Case Study: Allegheny Riverfront
Contact: Jane Menchyk at firstname.lastname@example.org or 412-583-2333
Program Name: Conservation Finance Loan Program
Description: The Open Space Institute offers low interest loans for high conservation value projects. Geographic Eligibility: Projects in the following regions: Northern Forest (ME, NH, VT and NY), Massachusetts, New York, New Jersey, the Delaware Highlands of Pennsylvania, Southern Appalachia.
Organization Eligibility: Non-profit 501(c)3 organizations. Successful applicants must possess sufficient organizational and financial capacity; prior land acquisition expertise; and conservation commitment.
Project Eligibility: In the Pennsylvania Highlands, OSI provides low-interest loans for land conservation transactions that conserve wildlife habitat, provide new and expanded outdoor recreational access, protect clean water, or preserve farm and forestland. OSI gives priority to projects that protect lands from immediate development threats; enhances already conserved lands; or helps to channel development away from sensitive areas.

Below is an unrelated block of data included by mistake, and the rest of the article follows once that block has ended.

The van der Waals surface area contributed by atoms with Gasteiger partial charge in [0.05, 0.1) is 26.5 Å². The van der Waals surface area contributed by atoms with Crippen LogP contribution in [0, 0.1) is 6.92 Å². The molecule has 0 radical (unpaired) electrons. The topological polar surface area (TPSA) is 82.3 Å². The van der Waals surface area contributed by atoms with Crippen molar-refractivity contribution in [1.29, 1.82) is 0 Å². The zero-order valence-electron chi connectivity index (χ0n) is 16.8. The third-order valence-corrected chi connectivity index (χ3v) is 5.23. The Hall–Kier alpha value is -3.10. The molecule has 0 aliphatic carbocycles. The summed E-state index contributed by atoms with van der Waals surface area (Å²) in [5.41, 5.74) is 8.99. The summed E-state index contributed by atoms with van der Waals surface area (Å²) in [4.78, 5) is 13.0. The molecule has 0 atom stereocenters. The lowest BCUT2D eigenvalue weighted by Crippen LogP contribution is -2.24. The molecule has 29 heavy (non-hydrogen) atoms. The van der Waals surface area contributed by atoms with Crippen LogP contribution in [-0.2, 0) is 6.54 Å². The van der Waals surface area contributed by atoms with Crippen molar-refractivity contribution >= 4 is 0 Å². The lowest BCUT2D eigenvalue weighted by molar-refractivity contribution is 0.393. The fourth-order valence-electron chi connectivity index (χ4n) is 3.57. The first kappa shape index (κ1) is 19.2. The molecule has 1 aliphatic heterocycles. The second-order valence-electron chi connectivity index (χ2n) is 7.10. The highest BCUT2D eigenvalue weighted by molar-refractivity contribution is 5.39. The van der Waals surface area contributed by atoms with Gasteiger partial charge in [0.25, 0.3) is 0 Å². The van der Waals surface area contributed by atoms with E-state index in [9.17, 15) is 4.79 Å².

Interest Rate: Low interest
Term: Typically 3 years
Down Payment/Collateral requirements: Collateral/security for loans is generally required, and specific requirements will vary depending on the project.
Loan Fund Size: $5,000,000 available for loans
Average Loan Amount: n/a
Maximum Loan Amount: n/a
Funding Source: William Penn Foundation
Deadline: Open application process
Application Process: Review application at OSI website and, before completing, discuss project with the OSI Field Coordinator. OSI staff review applications and Trustees approve applications. A typical application, from application submission to loan, may take five weeks or more.
Past Pennsylvania Clients: Lancaster Farmland Trust, Natural Lands Trust
Technical Assistance: OSI provides financial planning assistance; technical support regarding all aspects of the real estate transaction and conservation acquisition, as well as help with developing fundraising strategies.